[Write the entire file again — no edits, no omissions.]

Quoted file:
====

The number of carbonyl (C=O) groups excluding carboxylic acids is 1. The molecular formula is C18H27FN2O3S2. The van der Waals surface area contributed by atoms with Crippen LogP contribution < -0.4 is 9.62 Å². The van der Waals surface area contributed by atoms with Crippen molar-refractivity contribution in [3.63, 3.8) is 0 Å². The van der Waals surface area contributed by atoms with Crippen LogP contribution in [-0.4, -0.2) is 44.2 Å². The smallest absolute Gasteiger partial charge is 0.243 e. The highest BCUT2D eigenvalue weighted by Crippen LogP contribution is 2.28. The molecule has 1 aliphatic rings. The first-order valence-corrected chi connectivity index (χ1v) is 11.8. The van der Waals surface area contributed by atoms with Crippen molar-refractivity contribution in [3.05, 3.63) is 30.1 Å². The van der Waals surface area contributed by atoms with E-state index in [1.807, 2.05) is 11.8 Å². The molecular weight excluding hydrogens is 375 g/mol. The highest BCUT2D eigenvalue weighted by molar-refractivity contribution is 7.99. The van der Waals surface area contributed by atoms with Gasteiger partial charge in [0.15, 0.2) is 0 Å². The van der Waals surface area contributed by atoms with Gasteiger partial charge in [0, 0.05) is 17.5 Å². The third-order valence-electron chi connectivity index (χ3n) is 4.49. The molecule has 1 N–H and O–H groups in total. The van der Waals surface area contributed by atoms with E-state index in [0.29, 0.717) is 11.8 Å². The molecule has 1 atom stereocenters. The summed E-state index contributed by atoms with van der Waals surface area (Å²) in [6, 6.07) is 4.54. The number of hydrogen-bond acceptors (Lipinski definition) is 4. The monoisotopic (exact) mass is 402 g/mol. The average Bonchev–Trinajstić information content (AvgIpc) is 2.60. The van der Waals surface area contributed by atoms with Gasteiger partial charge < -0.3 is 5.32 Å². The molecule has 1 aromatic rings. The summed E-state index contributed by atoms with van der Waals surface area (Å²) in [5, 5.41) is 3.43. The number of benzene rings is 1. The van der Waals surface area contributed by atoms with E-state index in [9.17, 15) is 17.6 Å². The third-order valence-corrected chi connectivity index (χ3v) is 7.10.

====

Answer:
The number of carbonyl (C=O) groups excluding carboxylic acids is 1. The molecular formula is C18H27FN2O3S2. The van der Waals surface area contributed by atoms with Crippen LogP contribution < -0.4 is 9.62 Å². The van der Waals surface area contributed by atoms with Crippen molar-refractivity contribution in [3.63, 3.8) is 0 Å². The van der Waals surface area contributed by atoms with Crippen LogP contribution in [-0.4, -0.2) is 44.2 Å². The smallest absolute Gasteiger partial charge is 0.243 e. The highest BCUT2D eigenvalue weighted by Crippen LogP contribution is 2.28. The molecule has 1 aliphatic rings. The first-order valence-corrected chi connectivity index (χ1v) is 11.8. The van der Waals surface area contributed by atoms with Crippen molar-refractivity contribution in [3.05, 3.63) is 30.1 Å². The van der Waals surface area contributed by atoms with E-state index in [1.807, 2.05) is 11.8 Å². The molecular weight excluding hydrogens is 375 g/mol. The highest BCUT2D eigenvalue weighted by molar-refractivity contribution is 7.99. The van der Waals surface area contributed by atoms with Gasteiger partial charge in [0.15, 0.2) is 0 Å². The van der Waals surface area contributed by atoms with Gasteiger partial charge in [0, 0.05) is 17.5 Å². The third-order valence-electron chi connectivity index (χ3n) is 4.49. The molecule has 1 N–H and O–H groups in total. The van der Waals surface area contributed by atoms with E-state index in [0.29, 0.717) is 11.8 Å². The molecule has 1 atom stereocenters. The summed E-state index contributed by atoms with van der Waals surface area (Å²) in [6, 6.07) is 4.54. The number of hydrogen-bond acceptors (Lipinski definition) is 4. The monoisotopic (exact) mass is 402 g/mol. The average Bonchev–Trinajstić information content (AvgIpc) is 2.60. The van der Waals surface area contributed by atoms with Gasteiger partial charge < -0.3 is 5.32 Å². The molecule has 1 aromatic rings. The summed E-state index contributed by atoms with van der Waals surface area (Å²) in [5, 5.41) is 3.43. The number of benzene rings is 1. The van der Waals surface area contributed by atoms with E-state index in [9.17, 15) is 17.6 Å². The third-order valence-corrected chi connectivity index (χ3v) is 7.10.